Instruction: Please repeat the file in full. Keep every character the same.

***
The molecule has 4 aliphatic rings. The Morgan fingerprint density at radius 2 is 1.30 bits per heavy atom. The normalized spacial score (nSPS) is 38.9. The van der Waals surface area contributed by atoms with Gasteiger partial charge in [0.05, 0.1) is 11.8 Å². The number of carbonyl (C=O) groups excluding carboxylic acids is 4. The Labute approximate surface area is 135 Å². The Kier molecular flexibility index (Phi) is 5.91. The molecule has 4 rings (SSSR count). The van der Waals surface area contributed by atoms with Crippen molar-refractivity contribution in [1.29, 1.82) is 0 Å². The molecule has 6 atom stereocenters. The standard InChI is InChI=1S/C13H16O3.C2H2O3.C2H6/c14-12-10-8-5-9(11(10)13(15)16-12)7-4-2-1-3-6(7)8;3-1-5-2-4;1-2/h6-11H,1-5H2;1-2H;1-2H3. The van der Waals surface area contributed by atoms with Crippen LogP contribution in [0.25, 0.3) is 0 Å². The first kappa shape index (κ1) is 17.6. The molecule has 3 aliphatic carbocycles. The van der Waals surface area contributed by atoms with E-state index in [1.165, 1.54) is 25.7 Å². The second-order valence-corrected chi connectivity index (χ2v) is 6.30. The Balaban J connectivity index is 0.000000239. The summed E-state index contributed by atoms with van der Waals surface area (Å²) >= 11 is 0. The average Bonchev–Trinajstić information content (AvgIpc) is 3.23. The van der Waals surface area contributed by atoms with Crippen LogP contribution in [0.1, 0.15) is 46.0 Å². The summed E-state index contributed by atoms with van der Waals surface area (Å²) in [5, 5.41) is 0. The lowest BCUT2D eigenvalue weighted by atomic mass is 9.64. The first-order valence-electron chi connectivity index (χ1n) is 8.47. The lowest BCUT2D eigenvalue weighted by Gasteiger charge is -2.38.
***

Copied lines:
The molecule has 4 aliphatic rings. The Morgan fingerprint density at radius 2 is 1.30 bits per heavy atom. The normalized spacial score (nSPS) is 38.9. The van der Waals surface area contributed by atoms with Gasteiger partial charge in [0.05, 0.1) is 11.8 Å². The number of carbonyl (C=O) groups excluding carboxylic acids is 4. The Labute approximate surface area is 135 Å². The Kier molecular flexibility index (Phi) is 5.91. The molecule has 4 rings (SSSR count). The van der Waals surface area contributed by atoms with Crippen molar-refractivity contribution in [1.29, 1.82) is 0 Å². The molecule has 6 atom stereocenters. The standard InChI is InChI=1S/C13H16O3.C2H2O3.C2H6/c14-12-10-8-5-9(11(10)13(15)16-12)7-4-2-1-3-6(7)8;3-1-5-2-4;1-2/h6-11H,1-5H2;1-2H;1-2H3. The van der Waals surface area contributed by atoms with Crippen LogP contribution in [0.25, 0.3) is 0 Å². The first kappa shape index (κ1) is 17.6. The molecule has 3 aliphatic carbocycles. The van der Waals surface area contributed by atoms with E-state index in [1.165, 1.54) is 25.7 Å². The second-order valence-corrected chi connectivity index (χ2v) is 6.30. The Balaban J connectivity index is 0.000000239. The summed E-state index contributed by atoms with van der Waals surface area (Å²) >= 11 is 0. The average Bonchev–Trinajstić information content (AvgIpc) is 3.23. The van der Waals surface area contributed by atoms with Crippen LogP contribution in [0.1, 0.15) is 46.0 Å². The summed E-state index contributed by atoms with van der Waals surface area (Å²) in [5, 5.41) is 0. The lowest BCUT2D eigenvalue weighted by atomic mass is 9.64. The first-order valence-electron chi connectivity index (χ1n) is 8.47. The lowest BCUT2D eigenvalue weighted by Gasteiger charge is -2.38.